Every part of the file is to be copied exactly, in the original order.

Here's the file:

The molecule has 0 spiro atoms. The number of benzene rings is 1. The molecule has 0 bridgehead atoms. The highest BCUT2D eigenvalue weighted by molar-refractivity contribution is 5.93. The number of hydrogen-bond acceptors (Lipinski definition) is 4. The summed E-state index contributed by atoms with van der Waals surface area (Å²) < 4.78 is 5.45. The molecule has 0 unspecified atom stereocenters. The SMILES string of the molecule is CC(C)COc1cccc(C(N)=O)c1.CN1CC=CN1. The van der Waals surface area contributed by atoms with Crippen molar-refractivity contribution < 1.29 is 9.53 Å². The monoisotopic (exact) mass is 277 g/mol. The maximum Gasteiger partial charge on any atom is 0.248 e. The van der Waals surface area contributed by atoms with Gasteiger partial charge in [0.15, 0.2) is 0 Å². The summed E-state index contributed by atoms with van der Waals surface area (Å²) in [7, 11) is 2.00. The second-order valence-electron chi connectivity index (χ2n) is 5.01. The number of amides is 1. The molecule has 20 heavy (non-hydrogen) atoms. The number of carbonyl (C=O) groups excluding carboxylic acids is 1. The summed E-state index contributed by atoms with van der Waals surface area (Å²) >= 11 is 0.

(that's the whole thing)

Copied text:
The molecule has 0 spiro atoms. The number of benzene rings is 1. The molecule has 0 bridgehead atoms. The highest BCUT2D eigenvalue weighted by molar-refractivity contribution is 5.93. The number of hydrogen-bond acceptors (Lipinski definition) is 4. The summed E-state index contributed by atoms with van der Waals surface area (Å²) < 4.78 is 5.45. The molecule has 0 unspecified atom stereocenters. The SMILES string of the molecule is CC(C)COc1cccc(C(N)=O)c1.CN1CC=CN1. The van der Waals surface area contributed by atoms with Crippen molar-refractivity contribution < 1.29 is 9.53 Å². The monoisotopic (exact) mass is 277 g/mol. The maximum Gasteiger partial charge on any atom is 0.248 e. The van der Waals surface area contributed by atoms with Gasteiger partial charge in [0.15, 0.2) is 0 Å². The summed E-state index contributed by atoms with van der Waals surface area (Å²) in [7, 11) is 2.00. The second-order valence-electron chi connectivity index (χ2n) is 5.01. The number of amides is 1. The molecule has 20 heavy (non-hydrogen) atoms. The number of carbonyl (C=O) groups excluding carboxylic acids is 1. The summed E-state index contributed by atoms with van der Waals surface area (Å²) >= 11 is 0.